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Our food supply is considered safe today thanks in large part to a movement to improve safety following the publication of the novel in 1906, "The Jungle" by Upton Sinclair. It was a vivid portrayal of the lives of immigrant families who worked in a meat-packing plant in Chicago. Americans were shocked and disgusted. This public radio story tells of how "The Jungle" galvanized public support to improve the safety of our food system.
In 1927, the automotive pioneer Henry Ford took his pioneering spirit in a new direction--to the jungles of the Amazon in Brazil. He built a fully functioning factory town in the middle of the Brazilian jungle, and called it Fordlandia. Fordlandia’s primary intention was to harvest rubber for Ford tires. But Ford also wanted create a kind of utopia, an experimental “ideal” community. Ford’s experimental plantation eventually failed, leaving it a forgotten ruin. Listen to learn more about the challenges Fordlandia faced and the ultimate reasons for its failure.
Robert Morris was a rich merchant from Philadelphia who became a banker and supplier to the American army during the Revolution. He built a fortune through international trade. He was successful at a time when reputation and personal relationships were the only guarantee that payments would be made. Initially against independence, Morris went along with the majority of Congress when it decided in favor, and signed the Declaration of Independence. He was instrumental to the success of the American Revolution, financing the war with his own personal credit. Listen to his story to learn about this important and controversial Founding Father, Robert Morris.
In the Declaration of Independence Thomas Jefferson argued that “all men are created equal,” yet during his lifetime he owned over 600 men, women and children. Jefferson wasn’t the only Founding Father who owned slaves and supported slavery. How could men who believed in liberty also believe in slavery? This lesson explores this contradiction, as well as the lives of slaves who made Jefferson’s lifestyle possible.
In the 1880s Africa was divided up by European countries. In the 1960s, 17 of those nations gained independence. The effects of colonization are still being felt today. France colonized nearly all of northern Africa and large parts of sub-Saharan Africa. Its hold on these countries is central to its image as a nation and world power. Many French leaders say they will give up power and connections but in this interview with a journalist covering Africa, they discuss how France is still very involved in African states they formerly ruled.
Fungi play a crucial role in decomposition. As they follow this process, fungi release nutrients that the trees around it absorb. Eventually, the fungi attach itself to the roots of the nature around them and begin the cycle of giving and getting to keep the environment in balance. Listen to learn how fungi first colonized land and what would happen if fungi were not able to spread.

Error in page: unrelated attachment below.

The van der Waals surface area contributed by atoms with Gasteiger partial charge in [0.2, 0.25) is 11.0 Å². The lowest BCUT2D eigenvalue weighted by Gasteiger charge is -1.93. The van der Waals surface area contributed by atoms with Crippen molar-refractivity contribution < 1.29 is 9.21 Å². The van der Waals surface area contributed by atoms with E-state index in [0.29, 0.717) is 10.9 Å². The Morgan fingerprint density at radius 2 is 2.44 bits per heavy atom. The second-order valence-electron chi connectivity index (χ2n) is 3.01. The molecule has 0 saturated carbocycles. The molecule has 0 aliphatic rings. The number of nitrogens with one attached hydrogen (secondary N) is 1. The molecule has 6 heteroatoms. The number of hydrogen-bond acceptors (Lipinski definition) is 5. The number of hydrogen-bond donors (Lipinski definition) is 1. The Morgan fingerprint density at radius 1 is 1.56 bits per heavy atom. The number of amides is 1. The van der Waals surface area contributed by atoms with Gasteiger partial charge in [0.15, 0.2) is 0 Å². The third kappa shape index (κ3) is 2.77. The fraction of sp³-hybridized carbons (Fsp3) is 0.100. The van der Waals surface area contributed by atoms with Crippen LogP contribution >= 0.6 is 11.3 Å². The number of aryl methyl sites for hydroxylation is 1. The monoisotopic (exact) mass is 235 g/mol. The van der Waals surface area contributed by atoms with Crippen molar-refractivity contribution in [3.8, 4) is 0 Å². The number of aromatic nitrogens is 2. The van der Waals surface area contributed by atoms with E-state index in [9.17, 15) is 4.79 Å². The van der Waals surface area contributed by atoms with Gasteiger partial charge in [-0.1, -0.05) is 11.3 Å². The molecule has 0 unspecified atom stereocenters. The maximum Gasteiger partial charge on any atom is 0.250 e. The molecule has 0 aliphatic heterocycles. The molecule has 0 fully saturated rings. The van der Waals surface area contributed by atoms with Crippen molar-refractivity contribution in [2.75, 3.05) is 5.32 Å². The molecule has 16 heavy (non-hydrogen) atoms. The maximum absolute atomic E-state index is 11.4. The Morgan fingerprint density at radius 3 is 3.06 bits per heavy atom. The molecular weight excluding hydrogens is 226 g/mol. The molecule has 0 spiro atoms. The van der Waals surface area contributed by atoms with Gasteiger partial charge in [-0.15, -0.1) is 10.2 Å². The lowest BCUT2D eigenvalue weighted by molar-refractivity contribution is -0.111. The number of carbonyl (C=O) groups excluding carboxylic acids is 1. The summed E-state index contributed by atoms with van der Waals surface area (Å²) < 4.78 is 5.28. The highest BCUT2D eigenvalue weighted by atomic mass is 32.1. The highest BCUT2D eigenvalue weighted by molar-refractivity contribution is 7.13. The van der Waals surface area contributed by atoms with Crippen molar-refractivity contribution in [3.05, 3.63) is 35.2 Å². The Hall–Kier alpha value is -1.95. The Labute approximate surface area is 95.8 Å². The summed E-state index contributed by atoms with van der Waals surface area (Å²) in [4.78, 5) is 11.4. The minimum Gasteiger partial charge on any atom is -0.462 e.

The Canadian writer Margaret Atwood has published collections of poetry, short stories and essays, books for children, numerous novellas, and—the works for which she is best known—fifteen novels. Atwood’s early novels were mainly works of realistic literary fiction, the sort of novels that literary critics and academics distinguish from “genre fiction” such as mysteries and thrillers, romance novels, and science fiction and fantasy novels. Atwood has written several novels that some critics and readers would call science fiction, but which she prefers to call “speculative fiction.” In this audio story, Atwood discusses her most recent novel, "The Heart Goes Last" and explains why she feels this is not a time for realistic fiction.
Scientists say it’s nearly certain that human activity and fossil fuels are warming the planet. The mainstream discussion focuses on alternative energy and reducing fossil fuel emissions. But the field of geoengineering is looking for more large scale and proactive things we can do to offset warming. Some see this as an exciting way to help the planet, others as a threat. Listen to learn about the strategies geoengineers are exploring to prevent further global warming.
A geologist has turned decades worth of data into music. He created a multitrack sequencer for data instead of music. The data and music show a tight correlation between the amount of carbon dioxide and the amount of ice on the earth. Listen to hear what climate change sounds like and how it is helping scientists understand how humans affect our climate.
In a real-life case that has shades of George Orwell’s "1984," the United States Supreme Court must weigh the public good against privacy. Does putting a GPS monitoring device on the car of suspected criminals violate their privacy? Or does it protect society? Listen to this audio story which addresses the issues in the novel "1984," as you discuss this recent case.